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Western Brush Wallaby - Black-gloved Beauty

Western brush wallabyThe Western brush wallaby (Macropus irma), which is also known as the black gloved wallaby, is an attractively marked marsupial that can be found in Australia. Like other wallabies, the Western brush wallaby resembles a small kangaroo. It has large, powerful hind legs, a long tail, and small forelegs.

With a total length of 1200mm or about four feet, it is not a very big animal. This wallaby's tail is approximately 720mm or a little more than two-feet long. The Western brush wallaby weighs, on average, approximately 8.0 kg, or about 17.5 pounds.

This coloring of this animal ranges from a light to a medium gray. The Western brush wallaby's most noticeable attributes are its striking markings, which include distinctive white facial stripes, black tipped ears, and black hands and feet. The latter markings are why the Western brush wallaby is sometimes also referred to as the black gloved wallaby.

Western brush wallabies can be found in the southwestern portion of the state of Western Australia. Its main range lies from north of Kalbarri to Cape Arid. This marsupial prefers to live in open forest, woodlands and open plains with low grasses. It can also be found in heathland, areas with low scrubby shrubs. It does not like to live in forests with thick undergrowth. It is believed that the Western brush wallaby can live in areas without a lot of water. One of the best places to see the Western brush wallaby is in Dryandra Woodland, a nature conservation area in the state of Western Australia.

The Western brush wallaby is a grazer and feeds on grass. It mainly feeds during the cooler parts of the day, in the early mornings or late afternoons. Though it is not a nocturnal animal, it does rest during the hotter part of the day in the shade.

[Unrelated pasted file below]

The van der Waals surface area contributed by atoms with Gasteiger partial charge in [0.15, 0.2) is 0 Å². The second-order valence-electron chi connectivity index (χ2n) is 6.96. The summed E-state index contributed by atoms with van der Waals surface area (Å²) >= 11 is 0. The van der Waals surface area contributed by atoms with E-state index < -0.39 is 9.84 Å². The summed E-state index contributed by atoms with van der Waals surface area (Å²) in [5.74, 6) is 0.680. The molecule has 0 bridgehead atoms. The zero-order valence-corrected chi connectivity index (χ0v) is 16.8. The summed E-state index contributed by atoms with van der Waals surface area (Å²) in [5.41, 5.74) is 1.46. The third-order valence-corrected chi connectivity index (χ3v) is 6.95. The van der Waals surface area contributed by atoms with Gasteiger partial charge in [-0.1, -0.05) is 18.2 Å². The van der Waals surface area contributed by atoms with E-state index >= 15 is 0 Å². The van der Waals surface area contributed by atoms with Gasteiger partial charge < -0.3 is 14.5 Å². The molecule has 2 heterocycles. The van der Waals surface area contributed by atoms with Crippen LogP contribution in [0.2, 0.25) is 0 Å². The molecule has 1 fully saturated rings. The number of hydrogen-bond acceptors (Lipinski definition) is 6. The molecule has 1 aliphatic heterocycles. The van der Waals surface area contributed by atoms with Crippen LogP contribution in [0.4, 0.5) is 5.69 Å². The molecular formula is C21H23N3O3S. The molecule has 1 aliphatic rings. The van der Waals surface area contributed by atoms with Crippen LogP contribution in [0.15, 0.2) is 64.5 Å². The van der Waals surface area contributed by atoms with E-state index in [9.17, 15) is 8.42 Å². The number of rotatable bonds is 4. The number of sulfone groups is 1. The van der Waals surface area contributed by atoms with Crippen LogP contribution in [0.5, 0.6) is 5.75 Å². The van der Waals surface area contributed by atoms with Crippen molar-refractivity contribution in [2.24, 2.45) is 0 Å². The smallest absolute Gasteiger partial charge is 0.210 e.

For the most part, the Western brush wallaby is a solitary animal, though it can sometimes be spotted in pairs. Little is known about its breeding season or habits, but Western brush wallabies give birth in either April or May. The babies live in their mothers' pouches for around six months, before emerging around October or November.

When settlers first came to Australia, the Western brush wallaby was a common species. Unfortunately, for a number of years during the 1970s, their numbers declined dramatically, as the non-native red fox decimated its population. Today, fortunately, the red fox population has been reduced, which has allowed the Western brush wallaby's population to rebound.

Currently, the Western brush wallaby is listed as being a species of least concern on the IUCN list, as its numbers appear to be stable. Although its population is considered safe for now, the Western brush wallaby still has a number of enemies, including the fox, wild dogs, and even cats. Though the Western brush wallaby is a protected animal, it is believed that illegal hunting has also taken a toll on the species. Loss of habitat is yet another threat to the Western brush wallaby.


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